Information nucleus flock and sheep genetic resource flock

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The information nucleus flock was established by the Sheep Cooperative Research Centre in 2007 to transform wool and meat production of the Australian sheep industry to develop more accurate breeding values for production traits and identify DNA markers that are correlated to production traits.

The information nucleus flock has been transformed into the sheep genetic resource flock and is now funded by Meat and Livestock Australia. This flock will continue to develop new genetic technologies to improve breeding technologies for the Australian sheep industry.


The CRC for Sheep Industry Innovation was established in 2007. Its cornerstone project was the information nucleus flock (INF). Eight sites were set up in key sheep production environments around Australia. One of the largest sites is near Katanning at Great Southern Agricultural Research Institute (GSARI) in Western Australia. Other sites were at Struan and Turrettfield in South Australia, Hamilton and Rutherglen in Victoria and Trangie, Cowra and Armidale in New South Wales. Each year 5000 ewes were artificially inseminated with semen from 100 industry sires. The sires represent terminal, maternal and Merino breeds. GSARI is one of the larger sites with 1000 ewes.

The Sheep CRC had made a significant contribution to educate the next generation of livestock scientists in their postgraduate program. More than 30 students have utilised data generated by the INF in their post graduate studies and continues to do so. These young people will continue to shape the future of the sheep industry. The science that has been delivered have and will provide ongoing benefits to industry.

The Sheep CRC and the INF are now in wind down mode. Meat and Livestock Australia and other industry stakeholders have agreed to continue funding a resource flock. The current sheep genetics resource flock has emerged from this.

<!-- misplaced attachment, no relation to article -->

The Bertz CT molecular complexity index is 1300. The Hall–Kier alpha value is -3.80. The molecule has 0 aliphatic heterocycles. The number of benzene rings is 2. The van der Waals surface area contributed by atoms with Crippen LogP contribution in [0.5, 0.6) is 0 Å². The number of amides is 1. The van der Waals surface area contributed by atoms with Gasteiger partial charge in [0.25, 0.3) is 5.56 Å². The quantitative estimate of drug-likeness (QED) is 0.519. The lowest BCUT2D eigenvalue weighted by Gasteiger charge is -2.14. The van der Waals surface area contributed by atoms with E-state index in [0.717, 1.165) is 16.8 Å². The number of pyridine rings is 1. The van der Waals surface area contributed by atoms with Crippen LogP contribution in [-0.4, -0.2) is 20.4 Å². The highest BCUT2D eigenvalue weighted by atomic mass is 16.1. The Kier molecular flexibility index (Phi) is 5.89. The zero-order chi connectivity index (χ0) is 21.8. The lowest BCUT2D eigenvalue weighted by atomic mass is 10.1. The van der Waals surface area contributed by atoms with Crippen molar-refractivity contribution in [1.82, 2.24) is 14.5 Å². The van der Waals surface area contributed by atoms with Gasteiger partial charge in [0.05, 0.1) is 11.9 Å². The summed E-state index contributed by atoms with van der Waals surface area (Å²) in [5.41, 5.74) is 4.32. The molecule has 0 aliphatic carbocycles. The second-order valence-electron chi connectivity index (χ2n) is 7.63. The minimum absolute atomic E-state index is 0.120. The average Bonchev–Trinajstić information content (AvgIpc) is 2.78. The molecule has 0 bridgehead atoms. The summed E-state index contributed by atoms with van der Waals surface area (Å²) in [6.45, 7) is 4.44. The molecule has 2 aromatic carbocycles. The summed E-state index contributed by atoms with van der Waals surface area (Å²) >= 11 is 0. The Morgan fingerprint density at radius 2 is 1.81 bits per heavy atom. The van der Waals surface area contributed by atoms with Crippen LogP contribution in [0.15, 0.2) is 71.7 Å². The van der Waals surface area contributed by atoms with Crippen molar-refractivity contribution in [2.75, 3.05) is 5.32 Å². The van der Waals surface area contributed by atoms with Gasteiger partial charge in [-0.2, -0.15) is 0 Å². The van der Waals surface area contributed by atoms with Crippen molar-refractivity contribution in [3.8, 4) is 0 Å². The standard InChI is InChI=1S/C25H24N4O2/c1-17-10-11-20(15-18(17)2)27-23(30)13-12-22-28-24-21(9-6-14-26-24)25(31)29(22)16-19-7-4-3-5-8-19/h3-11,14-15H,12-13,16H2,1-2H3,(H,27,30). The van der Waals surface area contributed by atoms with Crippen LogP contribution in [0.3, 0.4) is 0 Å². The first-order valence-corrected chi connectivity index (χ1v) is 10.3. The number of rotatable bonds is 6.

Genetic resource flock

The current genetic resource flock (GRF) project consists of two flocks, one in Katanning in WA and one in New South Wales near Armidate. Both flocks are used to progeny test industry sires and that are also trait leaders for a variety of meat production traits.

Approximately 1000 ewes are inseminated with semen from about 100 industry sires at both sites. The lambs are tagged with an electronic identification number at birth and mothered up with its dam. This technology has made it possible to collect much more data faster and more accurately on individual animals. All lambs that are stillborn are also recorded as lamb mortality is the greatest point of inefficiency in the sheep production systems. Learning why lambs die is an important step in understanding lamb deaths and more importantly how to address that problem.

More visual and growth performance data are collected at marking and at weaning. Soon after weaning the lambs are allocated to one of three management groups, but all lambs are destined for slaughter. A wealth of data is recorded prior and at slaughter. This included the regular body weights and condition scores for each lamb. It also included less routine data such as worm egg counts, scanning for eye muscle and fat on live sheep.

Carcass traits are measured after slaughter, as well as meat samples which are tested for a wide range of meat quality traits that may impact on consumer preferences. All the data are stored in a central database managed by Sheep Genetics. Because Sheep Genetics also uses information from relatives, the data influences the values and accuracy of sheep related to the sire. In this way rams that contribute semen to the GRF have a much wider influence on ASBV than just their own. This has seen significant improvements in the accuracy of ASBV of sires especially for traits such as carcass and meat quality traits that are difficult to measure on live animals.

Blood is one of the most important samples collected from each lamb and is used to extract DNA. The DNA results are being used to develop tools to identify useful information about individual sheep. A major focus for the GRF have been developing genomic breeding values. This project is well under way and has the potential to reduce the cost and improve the accuracy of identifying superior breeding animals for Australia’s future sheep flock at a younger age. At present sheep DNA are tested using a 15K SNP (single nucleotide polymorphism) genotyping test, which includes pedigree information and the poll/horn status of the lamb. The technology has improve dramatically and are used to estimate a genomic breeding value for traits that are too difficult or expensive to obtain in other ways. This GRF project will continue to benchmark key industry sires through progeny testing. That will continue to have direct benefits to industry through Sheep Genetics.

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